Bernard E. Harcourt | Reading Rosa Luxemburg Today

By Bernard E. Harcourt

In a brilliant essay for Revolution 5/13, “Revolution, History, and the Beyond of Capitalism: Re-reading the Luxemburg-Bernstein Debate,” the philosopher and critical theorist Amy Allen raises a number of timely questions for our collective discussion:

  • Can progressive change come from within a capitalist society?
  • Can trade unionization and cooperatives transform a capitalist economy?
  • What is the relationship between democracy and a just society? Is democracy the prerequisite to the creation of a just society, or does it work the other way round?
  • How does neo-colonialism sustain or augment exploitation and inequality?
  • Are theories of neo-colonialism themselves tainted by imperialist ideology?
  • Does revolutionary fervor depend on a belief in progress or a materialist theory of history?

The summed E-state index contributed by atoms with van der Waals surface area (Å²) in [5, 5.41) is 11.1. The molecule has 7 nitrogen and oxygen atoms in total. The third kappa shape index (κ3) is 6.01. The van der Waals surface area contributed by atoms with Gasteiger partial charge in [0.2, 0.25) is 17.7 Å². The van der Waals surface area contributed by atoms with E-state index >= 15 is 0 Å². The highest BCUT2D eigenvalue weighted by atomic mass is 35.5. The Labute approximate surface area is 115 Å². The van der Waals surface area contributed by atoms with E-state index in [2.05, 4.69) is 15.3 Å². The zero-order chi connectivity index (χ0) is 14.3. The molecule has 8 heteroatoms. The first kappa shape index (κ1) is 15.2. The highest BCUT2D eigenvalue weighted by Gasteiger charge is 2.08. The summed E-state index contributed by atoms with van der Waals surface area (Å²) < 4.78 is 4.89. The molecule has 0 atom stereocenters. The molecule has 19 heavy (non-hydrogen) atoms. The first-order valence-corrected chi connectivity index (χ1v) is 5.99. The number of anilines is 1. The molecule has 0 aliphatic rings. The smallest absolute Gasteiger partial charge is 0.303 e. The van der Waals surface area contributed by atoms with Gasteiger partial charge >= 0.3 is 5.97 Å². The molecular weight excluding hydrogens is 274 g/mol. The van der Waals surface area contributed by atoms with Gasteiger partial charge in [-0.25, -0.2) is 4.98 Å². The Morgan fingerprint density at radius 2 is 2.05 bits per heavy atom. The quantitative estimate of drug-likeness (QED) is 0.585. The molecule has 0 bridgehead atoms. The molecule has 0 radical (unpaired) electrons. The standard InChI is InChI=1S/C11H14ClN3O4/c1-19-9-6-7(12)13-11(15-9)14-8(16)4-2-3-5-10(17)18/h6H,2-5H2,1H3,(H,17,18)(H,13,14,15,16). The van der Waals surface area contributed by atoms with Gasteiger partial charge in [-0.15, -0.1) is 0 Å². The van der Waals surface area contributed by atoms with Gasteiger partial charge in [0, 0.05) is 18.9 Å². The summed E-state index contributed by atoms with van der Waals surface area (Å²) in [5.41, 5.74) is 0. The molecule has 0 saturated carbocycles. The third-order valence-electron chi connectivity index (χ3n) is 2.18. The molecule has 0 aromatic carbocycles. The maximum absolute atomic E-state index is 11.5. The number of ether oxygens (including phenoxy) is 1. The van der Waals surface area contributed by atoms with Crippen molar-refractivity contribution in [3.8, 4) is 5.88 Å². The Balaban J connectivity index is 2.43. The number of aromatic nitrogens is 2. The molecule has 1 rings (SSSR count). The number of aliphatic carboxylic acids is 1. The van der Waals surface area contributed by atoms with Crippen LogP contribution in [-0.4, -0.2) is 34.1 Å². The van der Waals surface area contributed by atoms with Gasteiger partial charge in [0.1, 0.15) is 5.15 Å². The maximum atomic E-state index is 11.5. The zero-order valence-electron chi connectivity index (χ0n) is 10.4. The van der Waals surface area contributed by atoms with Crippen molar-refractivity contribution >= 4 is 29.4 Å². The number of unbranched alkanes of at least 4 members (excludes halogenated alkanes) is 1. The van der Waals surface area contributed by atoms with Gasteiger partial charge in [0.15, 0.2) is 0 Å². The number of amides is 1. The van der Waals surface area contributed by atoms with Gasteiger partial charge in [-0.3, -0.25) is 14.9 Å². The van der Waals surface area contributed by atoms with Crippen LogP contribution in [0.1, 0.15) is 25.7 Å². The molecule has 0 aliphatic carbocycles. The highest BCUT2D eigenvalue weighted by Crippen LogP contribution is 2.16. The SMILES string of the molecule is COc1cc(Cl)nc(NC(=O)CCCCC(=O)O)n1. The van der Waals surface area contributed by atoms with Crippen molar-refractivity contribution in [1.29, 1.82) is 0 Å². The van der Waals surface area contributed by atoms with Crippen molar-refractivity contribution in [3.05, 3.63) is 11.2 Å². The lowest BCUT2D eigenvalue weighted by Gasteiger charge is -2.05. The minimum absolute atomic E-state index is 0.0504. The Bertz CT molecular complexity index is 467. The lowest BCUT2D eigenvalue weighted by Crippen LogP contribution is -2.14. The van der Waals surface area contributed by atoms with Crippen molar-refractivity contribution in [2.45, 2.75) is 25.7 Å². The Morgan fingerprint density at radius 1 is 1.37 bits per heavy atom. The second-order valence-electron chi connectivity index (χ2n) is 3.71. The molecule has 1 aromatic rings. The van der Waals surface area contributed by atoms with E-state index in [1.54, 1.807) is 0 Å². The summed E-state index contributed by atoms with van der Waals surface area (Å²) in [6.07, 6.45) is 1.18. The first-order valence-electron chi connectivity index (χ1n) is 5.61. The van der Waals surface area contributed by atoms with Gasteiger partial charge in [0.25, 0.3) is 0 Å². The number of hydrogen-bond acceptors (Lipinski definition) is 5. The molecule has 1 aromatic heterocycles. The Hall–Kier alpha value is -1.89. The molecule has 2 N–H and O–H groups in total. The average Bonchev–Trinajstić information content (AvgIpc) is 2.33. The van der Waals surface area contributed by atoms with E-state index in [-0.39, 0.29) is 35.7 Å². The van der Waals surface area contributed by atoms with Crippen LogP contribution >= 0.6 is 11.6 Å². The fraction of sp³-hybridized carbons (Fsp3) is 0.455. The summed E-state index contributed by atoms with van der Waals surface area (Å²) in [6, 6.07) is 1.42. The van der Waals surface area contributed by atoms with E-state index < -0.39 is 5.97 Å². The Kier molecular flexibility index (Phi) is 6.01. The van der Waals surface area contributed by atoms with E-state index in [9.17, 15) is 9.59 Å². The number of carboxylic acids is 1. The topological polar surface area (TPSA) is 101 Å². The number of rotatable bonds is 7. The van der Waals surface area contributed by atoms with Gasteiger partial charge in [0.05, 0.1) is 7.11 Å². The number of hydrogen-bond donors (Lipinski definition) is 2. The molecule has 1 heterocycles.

In this quick response, I will emphasize both a strength and a tension in Rosa Luxemburg’s writings that run between the lines of Amy Allen’s essay.

First, the strength: Rosa Luxemburg’s attention to historical detail. Her theoretical work is immersed in a historical present. It is steeped in historical conjunctures. By contrast to more conventional critical theorists, who develop often abstract or generalizable theories, Luxemburg immersed her critical analyses in rich historical contextualization. So in effect Luxemburg rarely theorizes in the abstract; more often, and especially in her tracts, she is engaged in a historical analysis of the present. And for this reason, her works, much like those of Lenin, often feel like historical artifacts—or become historical artifacts.